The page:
Netflix CEO: Unlimited streaming video is unrealistic, for now

Netflix CEO Reed Hastings warned today that the Netflix streaming library is unlikely to expand anytime soon.

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    Netflix users hoping to see an expanded streaming video library shouldn't hold their breath, Netflix CEO Reed Hastings warned today. Here, the Netflix homepage.
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Last November, Netflix rolled out a streaming video-only option for American users, which sounded like a good idea to us, for a couple of reasons. On the one hand, postage rates are going up, and the DVD thing is going to get pretty pricey for Netflix, pretty fast. On the other, it's clear – see here and here and here – that streaming video is where the rental market is headed, so why shouldn't Netflix get out ahead of the game?

The only problem: The Netflix streaming library is far from comprehensive. Any Netflix veteran can tell you that it's pretty much impossible to search for a specific title you'd like to watch, because you'll inevitably be disappointed; the service is really meant for browsing. Netflix has inked a few more major deals, which has helped expand the selection, but if you're hoping that the library will get much bigger soon, well, keep waiting.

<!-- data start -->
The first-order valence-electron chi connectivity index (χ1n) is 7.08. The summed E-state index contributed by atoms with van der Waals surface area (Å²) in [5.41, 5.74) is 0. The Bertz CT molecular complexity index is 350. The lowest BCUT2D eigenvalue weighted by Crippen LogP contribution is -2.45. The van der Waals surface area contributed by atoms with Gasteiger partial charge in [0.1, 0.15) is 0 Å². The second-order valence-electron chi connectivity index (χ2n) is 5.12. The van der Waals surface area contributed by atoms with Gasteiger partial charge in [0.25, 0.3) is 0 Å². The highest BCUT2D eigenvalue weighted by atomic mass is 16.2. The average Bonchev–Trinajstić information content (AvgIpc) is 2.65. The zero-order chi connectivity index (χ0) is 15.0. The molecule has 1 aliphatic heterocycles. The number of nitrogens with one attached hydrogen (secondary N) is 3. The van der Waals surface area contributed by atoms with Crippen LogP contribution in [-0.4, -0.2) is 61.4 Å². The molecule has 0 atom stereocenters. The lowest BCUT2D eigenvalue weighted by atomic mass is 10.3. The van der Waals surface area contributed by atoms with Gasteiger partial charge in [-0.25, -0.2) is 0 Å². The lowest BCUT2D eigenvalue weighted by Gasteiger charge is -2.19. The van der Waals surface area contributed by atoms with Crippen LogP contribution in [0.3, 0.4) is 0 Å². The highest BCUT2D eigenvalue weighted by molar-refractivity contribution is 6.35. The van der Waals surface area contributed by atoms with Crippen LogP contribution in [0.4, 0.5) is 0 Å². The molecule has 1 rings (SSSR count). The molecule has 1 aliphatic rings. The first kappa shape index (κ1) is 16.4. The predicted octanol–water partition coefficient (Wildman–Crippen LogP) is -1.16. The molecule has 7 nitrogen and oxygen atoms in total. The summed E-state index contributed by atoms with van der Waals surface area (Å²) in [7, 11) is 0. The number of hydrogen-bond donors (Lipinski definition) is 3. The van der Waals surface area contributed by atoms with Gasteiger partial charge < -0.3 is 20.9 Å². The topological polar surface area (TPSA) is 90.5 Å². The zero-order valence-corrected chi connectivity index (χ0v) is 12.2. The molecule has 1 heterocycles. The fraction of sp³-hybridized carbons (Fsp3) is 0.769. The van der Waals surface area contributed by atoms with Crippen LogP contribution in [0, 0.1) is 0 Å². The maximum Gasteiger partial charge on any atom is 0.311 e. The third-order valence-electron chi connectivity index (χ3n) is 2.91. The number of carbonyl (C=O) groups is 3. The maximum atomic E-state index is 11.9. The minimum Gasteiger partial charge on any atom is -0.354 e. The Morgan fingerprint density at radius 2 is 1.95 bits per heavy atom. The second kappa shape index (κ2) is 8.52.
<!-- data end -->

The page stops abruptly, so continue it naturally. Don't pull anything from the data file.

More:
Speaking today at the All Things D conference out in California, Netflix CEO Reed Hastings said his company "can't provide unlimited content" for $7.99 a month. "We compete for a very specific and small part of the pie," he added, according to the tech site Mashable. "We don’t have everything, but we have a great bargain. That’s what we want the brand proposition to be… Apple and Amazon are very good at being comprehensive."

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In other words, if you want fuller service, for a fuller price, look elsewhere. $7.99 – the monthly rate for streaming-video subscriptions – only gets you so far. Netflix, of course, recently bought a 26 hour-long series called "House of Cards," which will star Kevin Spacey, and will be distributed exclusively through Netflix. Plenty of observers saw the agreement as a sign that Netflix was interested in edging into territory traditionally dominated by HBO.

Fast Company's Austin Carr reports that at the All Things D conference, Hastings told audience members that he would have preferred to spend the "House of Cards" money – some sources have placed the number at $100 million – on HBO and Showtime series. Thus far, HBO and Showtime have apparently refused to play ball.

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